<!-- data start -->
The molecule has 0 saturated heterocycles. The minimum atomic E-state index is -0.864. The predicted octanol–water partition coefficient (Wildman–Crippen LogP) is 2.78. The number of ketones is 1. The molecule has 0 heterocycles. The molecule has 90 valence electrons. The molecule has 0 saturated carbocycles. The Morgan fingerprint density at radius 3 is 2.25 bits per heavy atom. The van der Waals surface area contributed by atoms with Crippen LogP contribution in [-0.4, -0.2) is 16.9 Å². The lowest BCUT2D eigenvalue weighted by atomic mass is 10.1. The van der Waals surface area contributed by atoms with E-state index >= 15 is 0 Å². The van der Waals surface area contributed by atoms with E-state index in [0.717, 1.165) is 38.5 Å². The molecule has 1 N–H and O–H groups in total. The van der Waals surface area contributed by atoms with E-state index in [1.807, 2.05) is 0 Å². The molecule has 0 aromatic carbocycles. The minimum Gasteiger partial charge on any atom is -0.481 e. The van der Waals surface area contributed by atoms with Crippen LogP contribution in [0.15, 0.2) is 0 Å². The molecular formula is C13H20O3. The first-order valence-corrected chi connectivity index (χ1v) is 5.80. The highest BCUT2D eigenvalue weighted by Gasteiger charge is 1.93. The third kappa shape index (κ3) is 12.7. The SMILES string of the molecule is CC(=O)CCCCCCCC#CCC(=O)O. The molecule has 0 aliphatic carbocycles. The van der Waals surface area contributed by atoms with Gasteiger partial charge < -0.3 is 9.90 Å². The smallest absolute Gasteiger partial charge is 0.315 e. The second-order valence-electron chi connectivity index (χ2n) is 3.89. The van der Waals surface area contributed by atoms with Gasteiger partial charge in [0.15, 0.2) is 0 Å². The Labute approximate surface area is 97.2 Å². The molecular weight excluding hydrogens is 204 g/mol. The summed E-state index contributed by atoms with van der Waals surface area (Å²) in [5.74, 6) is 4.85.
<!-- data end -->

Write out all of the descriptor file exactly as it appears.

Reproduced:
The molecule has 0 saturated heterocycles. The minimum atomic E-state index is -0.864. The predicted octanol–water partition coefficient (Wildman–Crippen LogP) is 2.78. The number of ketones is 1. The molecule has 0 heterocycles. The molecule has 90 valence electrons. The molecule has 0 saturated carbocycles. The Morgan fingerprint density at radius 3 is 2.25 bits per heavy atom. The van der Waals surface area contributed by atoms with Crippen LogP contribution in [-0.4, -0.2) is 16.9 Å². The lowest BCUT2D eigenvalue weighted by atomic mass is 10.1. The van der Waals surface area contributed by atoms with E-state index >= 15 is 0 Å². The van der Waals surface area contributed by atoms with E-state index in [0.717, 1.165) is 38.5 Å². The molecule has 1 N–H and O–H groups in total. The van der Waals surface area contributed by atoms with E-state index in [1.807, 2.05) is 0 Å². The molecule has 0 aromatic carbocycles. The minimum Gasteiger partial charge on any atom is -0.481 e. The van der Waals surface area contributed by atoms with Crippen LogP contribution in [0.15, 0.2) is 0 Å². The molecular formula is C13H20O3. The first-order valence-corrected chi connectivity index (χ1v) is 5.80. The highest BCUT2D eigenvalue weighted by Gasteiger charge is 1.93. The third kappa shape index (κ3) is 12.7. The SMILES string of the molecule is CC(=O)CCCCCCCC#CCC(=O)O. The molecule has 0 aliphatic carbocycles. The van der Waals surface area contributed by atoms with Gasteiger partial charge < -0.3 is 9.90 Å². The smallest absolute Gasteiger partial charge is 0.315 e. The second-order valence-electron chi connectivity index (χ2n) is 3.89. The van der Waals surface area contributed by atoms with Gasteiger partial charge in [0.15, 0.2) is 0 Å². The Labute approximate surface area is 97.2 Å². The molecular weight excluding hydrogens is 204 g/mol. The summed E-state index contributed by atoms with van der Waals surface area (Å²) in [5.74, 6) is 4.85.